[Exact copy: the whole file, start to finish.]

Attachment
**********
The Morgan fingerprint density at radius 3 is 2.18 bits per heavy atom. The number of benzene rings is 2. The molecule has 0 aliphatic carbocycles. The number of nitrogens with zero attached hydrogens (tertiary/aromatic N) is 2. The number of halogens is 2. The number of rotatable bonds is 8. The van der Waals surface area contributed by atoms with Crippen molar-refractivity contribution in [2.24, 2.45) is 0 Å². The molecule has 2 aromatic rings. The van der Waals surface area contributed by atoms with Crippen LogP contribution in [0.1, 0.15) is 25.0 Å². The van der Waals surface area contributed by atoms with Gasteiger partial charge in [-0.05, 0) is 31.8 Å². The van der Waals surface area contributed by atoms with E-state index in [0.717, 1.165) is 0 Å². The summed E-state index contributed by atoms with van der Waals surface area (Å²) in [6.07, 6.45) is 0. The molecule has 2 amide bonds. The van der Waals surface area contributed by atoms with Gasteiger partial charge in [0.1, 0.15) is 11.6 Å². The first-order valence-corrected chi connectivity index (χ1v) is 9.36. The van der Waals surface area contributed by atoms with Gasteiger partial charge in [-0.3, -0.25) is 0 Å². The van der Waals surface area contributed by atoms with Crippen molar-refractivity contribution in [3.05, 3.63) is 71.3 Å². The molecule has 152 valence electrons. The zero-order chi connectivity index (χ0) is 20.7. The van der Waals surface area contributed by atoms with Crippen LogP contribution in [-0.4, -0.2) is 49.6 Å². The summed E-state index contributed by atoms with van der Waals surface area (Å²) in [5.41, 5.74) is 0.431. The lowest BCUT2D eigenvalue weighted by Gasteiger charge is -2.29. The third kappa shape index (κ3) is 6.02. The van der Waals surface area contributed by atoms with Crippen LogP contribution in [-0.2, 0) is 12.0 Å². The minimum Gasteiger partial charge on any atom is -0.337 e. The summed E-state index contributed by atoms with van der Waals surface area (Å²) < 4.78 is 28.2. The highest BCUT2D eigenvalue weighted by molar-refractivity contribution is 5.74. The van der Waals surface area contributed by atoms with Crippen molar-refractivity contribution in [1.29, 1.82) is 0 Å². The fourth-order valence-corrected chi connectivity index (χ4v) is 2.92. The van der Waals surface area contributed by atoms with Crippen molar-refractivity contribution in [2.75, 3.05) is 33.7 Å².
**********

The Morgan fingerprint density at radius 3 is 2.18 bits per heavy atom. The number of benzene rings is 2. The molecule has 0 aliphatic carbocycles. The number of nitrogens with zero attached hydrogens (tertiary/aromatic N) is 2. The number of halogens is 2. The number of rotatable bonds is 8. The van der Waals surface area contributed by atoms with Crippen molar-refractivity contribution in [2.24, 2.45) is 0 Å². The molecule has 2 aromatic rings. The van der Waals surface area contributed by atoms with Crippen LogP contribution in [0.1, 0.15) is 25.0 Å². The van der Waals surface area contributed by atoms with Gasteiger partial charge in [-0.05, 0) is 31.8 Å². The van der Waals surface area contributed by atoms with E-state index in [0.717, 1.165) is 0 Å². The summed E-state index contributed by atoms with van der Waals surface area (Å²) in [6.07, 6.45) is 0. The molecule has 2 amide bonds. The van der Waals surface area contributed by atoms with Gasteiger partial charge in [0.1, 0.15) is 11.6 Å². The first-order valence-corrected chi connectivity index (χ1v) is 9.36. The van der Waals surface area contributed by atoms with Gasteiger partial charge in [-0.3, -0.25) is 0 Å². The van der Waals surface area contributed by atoms with Crippen molar-refractivity contribution in [3.05, 3.63) is 71.3 Å². The molecule has 152 valence electrons. The zero-order chi connectivity index (χ0) is 20.7. The van der Waals surface area contributed by atoms with Crippen LogP contribution in [-0.4, -0.2) is 49.6 Å². The summed E-state index contributed by atoms with van der Waals surface area (Å²) in [5.41, 5.74) is 0.431. The lowest BCUT2D eigenvalue weighted by Gasteiger charge is -2.29. The third kappa shape index (κ3) is 6.02. The van der Waals surface area contributed by atoms with Crippen LogP contribution in [-0.2, 0) is 12.0 Å². The minimum Gasteiger partial charge on any atom is -0.337 e. The summed E-state index contributed by atoms with van der Waals surface area (Å²) < 4.78 is 28.2. The highest BCUT2D eigenvalue weighted by molar-refractivity contribution is 5.74. The van der Waals surface area contributed by atoms with Crippen molar-refractivity contribution in [1.29, 1.82) is 0 Å². The fourth-order valence-corrected chi connectivity index (χ4v) is 2.92. The van der Waals surface area contributed by atoms with Crippen molar-refractivity contribution in [2.75, 3.05) is 33.7 Å².